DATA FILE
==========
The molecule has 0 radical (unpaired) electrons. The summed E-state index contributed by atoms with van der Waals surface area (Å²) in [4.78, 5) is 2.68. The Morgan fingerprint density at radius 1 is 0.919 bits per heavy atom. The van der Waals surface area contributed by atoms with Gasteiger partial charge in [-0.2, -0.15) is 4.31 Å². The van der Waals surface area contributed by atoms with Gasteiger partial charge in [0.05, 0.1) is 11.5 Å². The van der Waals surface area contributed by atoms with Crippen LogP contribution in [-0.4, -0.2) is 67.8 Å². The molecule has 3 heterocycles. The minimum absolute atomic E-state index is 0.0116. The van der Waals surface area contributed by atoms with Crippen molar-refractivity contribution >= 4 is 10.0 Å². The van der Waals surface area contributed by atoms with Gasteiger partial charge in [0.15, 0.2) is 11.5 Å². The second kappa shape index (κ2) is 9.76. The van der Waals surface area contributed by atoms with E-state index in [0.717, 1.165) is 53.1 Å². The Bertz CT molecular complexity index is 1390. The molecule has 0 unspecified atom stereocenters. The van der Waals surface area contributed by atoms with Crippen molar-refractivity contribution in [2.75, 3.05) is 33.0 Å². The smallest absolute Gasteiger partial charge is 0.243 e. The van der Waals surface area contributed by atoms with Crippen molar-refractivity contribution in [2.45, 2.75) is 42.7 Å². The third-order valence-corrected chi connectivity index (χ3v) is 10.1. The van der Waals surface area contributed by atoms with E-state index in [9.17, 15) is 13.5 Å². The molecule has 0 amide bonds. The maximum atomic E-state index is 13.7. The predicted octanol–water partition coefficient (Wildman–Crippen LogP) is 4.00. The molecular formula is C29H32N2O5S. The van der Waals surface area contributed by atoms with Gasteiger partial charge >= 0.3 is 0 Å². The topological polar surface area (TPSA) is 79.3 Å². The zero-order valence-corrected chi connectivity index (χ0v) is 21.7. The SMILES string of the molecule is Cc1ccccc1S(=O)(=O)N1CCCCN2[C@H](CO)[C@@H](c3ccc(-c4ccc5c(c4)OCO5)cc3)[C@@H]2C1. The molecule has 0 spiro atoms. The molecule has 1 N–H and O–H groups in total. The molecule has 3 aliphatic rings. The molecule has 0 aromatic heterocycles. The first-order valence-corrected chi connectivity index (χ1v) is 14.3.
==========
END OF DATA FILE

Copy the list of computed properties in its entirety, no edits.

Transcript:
The molecule has 0 radical (unpaired) electrons. The summed E-state index contributed by atoms with van der Waals surface area (Å²) in [4.78, 5) is 2.68. The Morgan fingerprint density at radius 1 is 0.919 bits per heavy atom. The van der Waals surface area contributed by atoms with Gasteiger partial charge in [-0.2, -0.15) is 4.31 Å². The van der Waals surface area contributed by atoms with Gasteiger partial charge in [0.05, 0.1) is 11.5 Å². The van der Waals surface area contributed by atoms with Crippen LogP contribution in [-0.4, -0.2) is 67.8 Å². The molecule has 3 heterocycles. The minimum absolute atomic E-state index is 0.0116. The van der Waals surface area contributed by atoms with Crippen molar-refractivity contribution >= 4 is 10.0 Å². The van der Waals surface area contributed by atoms with Gasteiger partial charge in [0.15, 0.2) is 11.5 Å². The second kappa shape index (κ2) is 9.76. The van der Waals surface area contributed by atoms with E-state index in [0.717, 1.165) is 53.1 Å². The Bertz CT molecular complexity index is 1390. The molecule has 0 unspecified atom stereocenters. The van der Waals surface area contributed by atoms with Crippen molar-refractivity contribution in [2.75, 3.05) is 33.0 Å². The smallest absolute Gasteiger partial charge is 0.243 e. The van der Waals surface area contributed by atoms with Crippen molar-refractivity contribution in [2.45, 2.75) is 42.7 Å². The third-order valence-corrected chi connectivity index (χ3v) is 10.1. The van der Waals surface area contributed by atoms with E-state index in [9.17, 15) is 13.5 Å². The molecule has 0 amide bonds. The maximum atomic E-state index is 13.7. The predicted octanol–water partition coefficient (Wildman–Crippen LogP) is 4.00. The molecular formula is C29H32N2O5S. The van der Waals surface area contributed by atoms with Gasteiger partial charge >= 0.3 is 0 Å². The topological polar surface area (TPSA) is 79.3 Å². The zero-order valence-corrected chi connectivity index (χ0v) is 21.7. The SMILES string of the molecule is Cc1ccccc1S(=O)(=O)N1CCCCN2[C@H](CO)[C@@H](c3ccc(-c4ccc5c(c4)OCO5)cc3)[C@@H]2C1. The molecule has 0 spiro atoms. The molecule has 1 N–H and O–H groups in total. The molecule has 3 aliphatic rings. The molecule has 0 aromatic heterocycles. The first-order valence-corrected chi connectivity index (χ1v) is 14.3.